Sign up for early access to the AI Engine and learn more:

What is Mojo🔥 ?

While Mojo’s origin story was for authoring kernels for the AI Engine, thats not its only purpose. Mojo is designed to become a superset of Python over time by preserving Python’s dynamic features while adding new primitives for systems programming.

It’s a brand-new programming language that combines the usability of Python with powerful compile-time metaprogramming, integration of adaptive compilation techniques, caching throughout the compilation flow, and other features that are not supported by existing languages. In his blog post, Jeremy Howard described Mojo as “Python++” since it enhances Python’s capabilities, enabling it to enter new domains.

Mojo is still in early development, but the value of Mojo is in its “depth” as a language. Mojo is not the first programming language to execute Python-like syntax on accelerators, but it is the first to enable high-level AI developers direct low-level control over hardware — unlocking researchers to innovate at all levels of the stack.

Mojo is built on top of MLIR, which makes is uniquely powerful when writing systems-level code for AI workloads.

Mojo has a syntax that looks like Python, but unlike the default “CPython” implementation, which uses an interpreter, Mojo is compiled. The Mojo compiler lowers Mojo code, performs optimizations, and generates code for specific hardware targets. Mojo also offers low-level types like the SIMD type, which represents a low-level vector register directly in hardware for writing hardware-optimized code.

Mojo has already had its first success story — the AI Engine. The AI Engine’s performance results on the performance dashboard are the result of the improved engineering velocity of the AI Engine’s team in supporting popular models on a variety of hardware to deliver state-of-the-art performance. Of course, Mojo was not only built for Modular’s use cases, but our community users have already started creating amazing projects like mojo-libc.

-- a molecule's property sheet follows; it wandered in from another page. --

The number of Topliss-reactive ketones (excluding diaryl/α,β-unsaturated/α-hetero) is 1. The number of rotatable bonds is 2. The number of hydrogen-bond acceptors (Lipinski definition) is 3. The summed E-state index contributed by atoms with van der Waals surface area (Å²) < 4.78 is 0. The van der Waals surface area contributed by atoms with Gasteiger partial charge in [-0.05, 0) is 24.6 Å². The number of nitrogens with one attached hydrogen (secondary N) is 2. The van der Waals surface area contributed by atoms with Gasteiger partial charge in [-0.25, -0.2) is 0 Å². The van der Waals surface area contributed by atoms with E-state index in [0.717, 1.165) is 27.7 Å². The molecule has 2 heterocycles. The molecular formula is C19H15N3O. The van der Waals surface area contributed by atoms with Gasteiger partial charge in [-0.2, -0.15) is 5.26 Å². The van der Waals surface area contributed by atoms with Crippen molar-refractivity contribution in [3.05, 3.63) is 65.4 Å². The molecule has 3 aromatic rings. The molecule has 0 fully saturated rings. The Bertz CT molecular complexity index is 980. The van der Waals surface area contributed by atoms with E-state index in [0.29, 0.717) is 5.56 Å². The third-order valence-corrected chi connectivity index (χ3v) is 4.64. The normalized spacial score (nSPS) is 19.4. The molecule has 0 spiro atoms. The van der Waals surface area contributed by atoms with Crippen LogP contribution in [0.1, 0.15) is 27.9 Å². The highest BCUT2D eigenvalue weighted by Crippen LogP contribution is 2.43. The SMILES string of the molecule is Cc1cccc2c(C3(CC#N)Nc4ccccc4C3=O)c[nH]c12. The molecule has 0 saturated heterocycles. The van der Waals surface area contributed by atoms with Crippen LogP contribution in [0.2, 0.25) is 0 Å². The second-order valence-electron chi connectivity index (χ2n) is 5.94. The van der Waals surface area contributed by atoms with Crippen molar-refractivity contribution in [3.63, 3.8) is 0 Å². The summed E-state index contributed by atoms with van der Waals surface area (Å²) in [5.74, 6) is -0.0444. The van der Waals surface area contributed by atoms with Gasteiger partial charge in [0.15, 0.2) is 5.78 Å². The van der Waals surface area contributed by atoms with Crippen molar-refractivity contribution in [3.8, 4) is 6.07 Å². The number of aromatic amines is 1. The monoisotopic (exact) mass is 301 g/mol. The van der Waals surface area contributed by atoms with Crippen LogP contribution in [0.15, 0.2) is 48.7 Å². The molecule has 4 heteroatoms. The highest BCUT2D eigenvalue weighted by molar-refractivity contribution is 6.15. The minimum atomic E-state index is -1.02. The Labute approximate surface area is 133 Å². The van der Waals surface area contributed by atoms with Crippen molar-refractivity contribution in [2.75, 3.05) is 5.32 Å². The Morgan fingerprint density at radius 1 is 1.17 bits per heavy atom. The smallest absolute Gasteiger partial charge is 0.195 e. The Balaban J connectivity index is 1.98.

You can get started with Mojo today on the Mojo Playground environment, which allows you to walk through Jupyter Notebook examples, create your own and share them with the Mojo community on Discord. One of the most frequently requested features is the ability to download Mojo and run it on your local computer — we’re working on this, so stay tuned!

Here are additional resources to get started with Mojo:

Mojo and the AI Engine - better together!

The AI Engine and Mojo were designed to be used together. In the near term you will be able to use the AI Engine to deploy widely used models for production and deliver high-performance, low-latency inference on a range of hardware architectures. With Mojo’s Python-like usability, you can easily extend the AI Engine’s capabilities for tasks such as writing performant pre- and post-processing operations (e.g. tokenization, image transformations, non-max suppression, etc.), replacing high-latency operations and custom fused kernels to deliver even greater performance. Together the AI Engine and Mojo will allow you to accelerate all parts of your AI development pipeline.

In the longer term, we expect the AI Engine and Mojo together to accelerate workloads in several domains beyond AI. Python is used in multiple domains including data analytics, image and signal processing, scientific and numeric computing, gaming, 3D graphics, network programming, database access and others. As AI proliferates into these and other domains, we expect the AI Engine and Mojo to play an important role in accelerating applications in these domains and unlock the next wave of AI innovations.

Ultimately they are productivity tools in a developer’s toolbox, and a tool’s potential is only limited by the user’s creativity. We’re excited to see what challenges you’ll solve with them and what new innovations they’ll help you unlock. We look forward to hearing from you about your use-cases, feature requests and product feedback.

In the meantime:

Until next time 🔥!


Eric Johnson
Product Lead
Shashank Prasanna
AI Developer Advocate